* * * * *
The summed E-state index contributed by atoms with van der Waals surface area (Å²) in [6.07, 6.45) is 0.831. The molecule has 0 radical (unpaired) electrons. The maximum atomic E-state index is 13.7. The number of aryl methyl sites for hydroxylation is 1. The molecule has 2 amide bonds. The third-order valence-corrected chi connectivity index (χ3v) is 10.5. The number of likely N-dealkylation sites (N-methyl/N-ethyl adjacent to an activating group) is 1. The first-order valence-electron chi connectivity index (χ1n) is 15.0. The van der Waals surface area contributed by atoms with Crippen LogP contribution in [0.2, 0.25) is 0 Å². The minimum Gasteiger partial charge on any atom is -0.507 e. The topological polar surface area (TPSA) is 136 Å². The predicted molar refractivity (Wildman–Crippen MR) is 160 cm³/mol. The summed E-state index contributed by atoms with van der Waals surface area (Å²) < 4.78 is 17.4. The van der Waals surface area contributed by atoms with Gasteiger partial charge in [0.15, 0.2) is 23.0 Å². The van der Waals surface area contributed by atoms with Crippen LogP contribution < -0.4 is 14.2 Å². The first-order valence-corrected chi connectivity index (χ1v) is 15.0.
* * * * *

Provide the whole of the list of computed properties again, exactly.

The summed E-state index contributed by atoms with van der Waals surface area (Å²) in [6.07, 6.45) is 0.831. The molecule has 0 radical (unpaired) electrons. The maximum atomic E-state index is 13.7. The number of aryl methyl sites for hydroxylation is 1. The molecule has 2 amide bonds. The third-order valence-corrected chi connectivity index (χ3v) is 10.5. The number of likely N-dealkylation sites (N-methyl/N-ethyl adjacent to an activating group) is 1. The first-order valence-electron chi connectivity index (χ1n) is 15.0. The van der Waals surface area contributed by atoms with Crippen LogP contribution in [0.2, 0.25) is 0 Å². The minimum Gasteiger partial charge on any atom is -0.507 e. The topological polar surface area (TPSA) is 136 Å². The predicted molar refractivity (Wildman–Crippen MR) is 160 cm³/mol. The summed E-state index contributed by atoms with van der Waals surface area (Å²) < 4.78 is 17.4. The van der Waals surface area contributed by atoms with Gasteiger partial charge in [0.15, 0.2) is 23.0 Å². The van der Waals surface area contributed by atoms with Crippen LogP contribution < -0.4 is 14.2 Å². The first-order valence-corrected chi connectivity index (χ1v) is 15.0.